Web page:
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[Lore] Celestial Vigil



Paper's notes: Yay! It's Summmerrrrr... which means on Eyre it's time for the Celestial Vigil. The big summer event I've been hyping mostly revolves around this event and the festivals held to celebrate it. If you'd like, please read below for an introduction to what the Celestial Vigil is. I included a brief at the beginning for people to catch the most important parts, since the following text wall might be a big bite to chew on. Also pardon the messy pixel sketch, I've been so all over the place I couldn't make anything fancier. x3;; Right then! On to the good stuff!

[Quick Breakdown]

Celestial Vigil is a 1-2 week event that happens every year on Eyre where people get all crazy for fireworks and parties.

Things of significance:

*The moon (her name is Ul’uien “Ool-we-en”) falls out of the sky at the end of the Vigil and sleeps for the winter (which weakens the barrier between Eyre and Dusk and causes the level of miasma and daeva to spike). Most people spend the duration of the Vigil at festivals or other celebrations.

*Lots of stars fall during this period and actually show up on Eyre as little will-o-wisp dealies around festivals. They are considered good luck and protection against bad spirits so people try to attract them with lanterns and games and the like. The wisps disappear after the moonfall.

*So basically the Celestial Vigil is a period of time where you would expect to see people partying, laughing, drinking, etc. There are festivals and fairs in every city where people hang lanterns, open extravagant food and game stalls, and throw firework shows almost every night. It’s kinda nuts really.

*The Starfall Faire mentioned at the end of the introduction is the actual IC current location of the summer event. It's one of the largest festivals held each year and is run primarily by elnins! This year the Starfall Faire is being held in one of the big cities found at the base of Yggdrasil.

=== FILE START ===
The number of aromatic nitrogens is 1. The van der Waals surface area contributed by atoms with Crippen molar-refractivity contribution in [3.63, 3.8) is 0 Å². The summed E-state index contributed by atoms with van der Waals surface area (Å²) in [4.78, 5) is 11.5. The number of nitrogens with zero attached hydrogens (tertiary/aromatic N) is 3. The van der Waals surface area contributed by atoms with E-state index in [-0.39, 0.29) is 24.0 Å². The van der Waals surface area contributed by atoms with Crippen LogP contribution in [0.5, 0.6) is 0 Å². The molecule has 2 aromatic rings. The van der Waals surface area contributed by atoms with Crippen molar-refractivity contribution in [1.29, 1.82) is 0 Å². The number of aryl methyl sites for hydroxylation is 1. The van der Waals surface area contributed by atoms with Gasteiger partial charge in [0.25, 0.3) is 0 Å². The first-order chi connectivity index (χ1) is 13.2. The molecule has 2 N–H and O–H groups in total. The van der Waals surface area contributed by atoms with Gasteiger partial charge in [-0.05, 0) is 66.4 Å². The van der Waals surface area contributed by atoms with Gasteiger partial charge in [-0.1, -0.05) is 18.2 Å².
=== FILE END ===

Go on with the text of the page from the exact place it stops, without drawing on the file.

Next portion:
[Celestial Vigil - An Introduction for Elseworlders by Pathfinder Mielle]

On Eyre, the yearly summer solstice marks the beginning of what we call the “Celestial Vigil”. This tradition began very near to the time of Eyre’s creation, and at its core it has endured the passage of centuries mostly unchanged. In fact the Celestial Vigil has only grown more ingrained into the customs of Eyre’s various cultures and people over the ages, becoming one of very few traditions shared across the full spectrum of Eyre’s inhabitants (even the normally capricious Spiritkin observe the Celestial Vigil in their own ways).

But what is it exactly? Explaining the Celestial Vigil to an elseworlder can sometimes be a little bit difficult, because the event revolves around the Eternal Spirits that hold our world together (which in itself is already a complex situation to describe!). One of these Eternals, arguably the most important one really, rests in our sky as a silver moon, softly glowing as she watches over us. She is called Ul’uien, Silver Maiden, The Mother, La Lune (an elseworld name that managed to stick) or any number of similar epithets. This silver orb is in direct contrast to the much larger form of the planet called Dusk that looms further away like an ominous shadow.

While she is in the sky, Ul’uien suppresses much of Dusk’s influence on Eyre. This is why many people worship the Silver Maiden, and why her temples are the most prevalent across most major cities. When the Celestial Vigil begins, it means that Ul’uien will soon fall from her perch in the sky to begin her yearly terrestrial slumber.